Santa Maria La Nave is a petite reality on Mount Etna which is exploring and embracing the practice of extreme viticulture. They produce exclusively cru wines dealing only with native grapes farmed on prohibitive terroirs. They own two vineyards, one in the south-east area of the volcano and the other in the northwest area. The one in the south-east area is located in Contrada Carpene lying on the side of an extinct crater which is called Mount Ilice. This is the first vineyard we visited that morning and it’s where we met also Don Alfio who is the gentleman that has owned and farmed this land for the previous half of a century.
The palmento, older than Don Alfio, is still there and Sonia is investing in refurbishing it into a sort of little museum, since the Italian law does not allow anymore its practical use for winemaking. Shall the reader be curious to learn more about the modern winemaking reality arising from the Palmento’s tradition, I address her/him to the excellent book “Palmento: A Sicilian Wine Odyssey” by Robert Camuto.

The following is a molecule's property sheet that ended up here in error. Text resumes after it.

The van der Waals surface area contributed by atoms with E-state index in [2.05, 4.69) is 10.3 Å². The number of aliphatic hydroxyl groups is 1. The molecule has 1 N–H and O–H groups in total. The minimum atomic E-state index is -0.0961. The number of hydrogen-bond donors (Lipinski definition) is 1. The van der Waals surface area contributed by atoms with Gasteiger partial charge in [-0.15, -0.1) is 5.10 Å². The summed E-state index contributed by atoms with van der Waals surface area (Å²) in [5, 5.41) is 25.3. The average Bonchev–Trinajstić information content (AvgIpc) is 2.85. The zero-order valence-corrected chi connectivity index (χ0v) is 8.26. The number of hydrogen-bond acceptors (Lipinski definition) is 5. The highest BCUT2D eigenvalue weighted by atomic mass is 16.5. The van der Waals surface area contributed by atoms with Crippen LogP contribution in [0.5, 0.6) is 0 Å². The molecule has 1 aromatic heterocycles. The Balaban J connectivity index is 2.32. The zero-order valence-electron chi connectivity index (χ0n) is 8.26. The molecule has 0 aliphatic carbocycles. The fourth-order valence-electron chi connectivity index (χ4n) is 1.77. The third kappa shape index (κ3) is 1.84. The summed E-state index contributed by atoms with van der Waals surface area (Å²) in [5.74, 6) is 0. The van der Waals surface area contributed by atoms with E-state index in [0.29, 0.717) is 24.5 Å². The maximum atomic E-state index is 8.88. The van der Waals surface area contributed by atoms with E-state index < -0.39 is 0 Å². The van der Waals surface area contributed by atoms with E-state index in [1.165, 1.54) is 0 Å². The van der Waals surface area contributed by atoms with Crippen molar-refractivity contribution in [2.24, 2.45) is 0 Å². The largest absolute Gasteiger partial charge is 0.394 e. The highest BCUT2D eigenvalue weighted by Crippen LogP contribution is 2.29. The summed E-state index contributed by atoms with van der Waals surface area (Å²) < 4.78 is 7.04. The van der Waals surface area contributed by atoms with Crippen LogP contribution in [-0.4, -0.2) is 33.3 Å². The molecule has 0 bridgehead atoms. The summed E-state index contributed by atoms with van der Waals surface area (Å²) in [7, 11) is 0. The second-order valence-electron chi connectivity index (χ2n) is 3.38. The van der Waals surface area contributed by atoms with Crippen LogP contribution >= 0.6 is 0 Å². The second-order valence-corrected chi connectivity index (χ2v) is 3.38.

Outside, the slope of the vineyard is striking, with altitudes rapidly roaming from 720 to 810 mt. The soil is characterised by pure black volcanic sands and ashes (about 1000 years old). It’s nealy impossible for us to climb up without having our boots sunk in the soft soil. It’s like walking in dry quicksand. I can’t seriously imagine what sort of strenous efforts and stubborn attitude are required to work this piece of land. One may also wonder how erosion has not washed this hill down in a day or two. Instead it’s exactly the opposite. Everything remains stable since centuries. Pre-phylloxera specimens of Nerello Mascalese and Nerello Cappuccio and other local varieties (Carricante, Catarrato, Minella, Moscatella dell’Etna, Insolia) testify the wealth of Etna’s viticulture as its in his original splendor. “We are doing our best to help this phoenix shining back from the ashes again”, says Sonia caressing a baby bunch of Nerello grapes. Veraison is barely started here. Vines on Mount Etna have such a longer cycle than the ones on Sicily lowlands. No doubts this is a main cause behind the finesse and vibrancy of Etna’s wines.
The rest of the article is here: Salvy Big Nose : Calma Rossa dopo la Tempesta ovvero avventure enoiche a Mille metri Sul Mare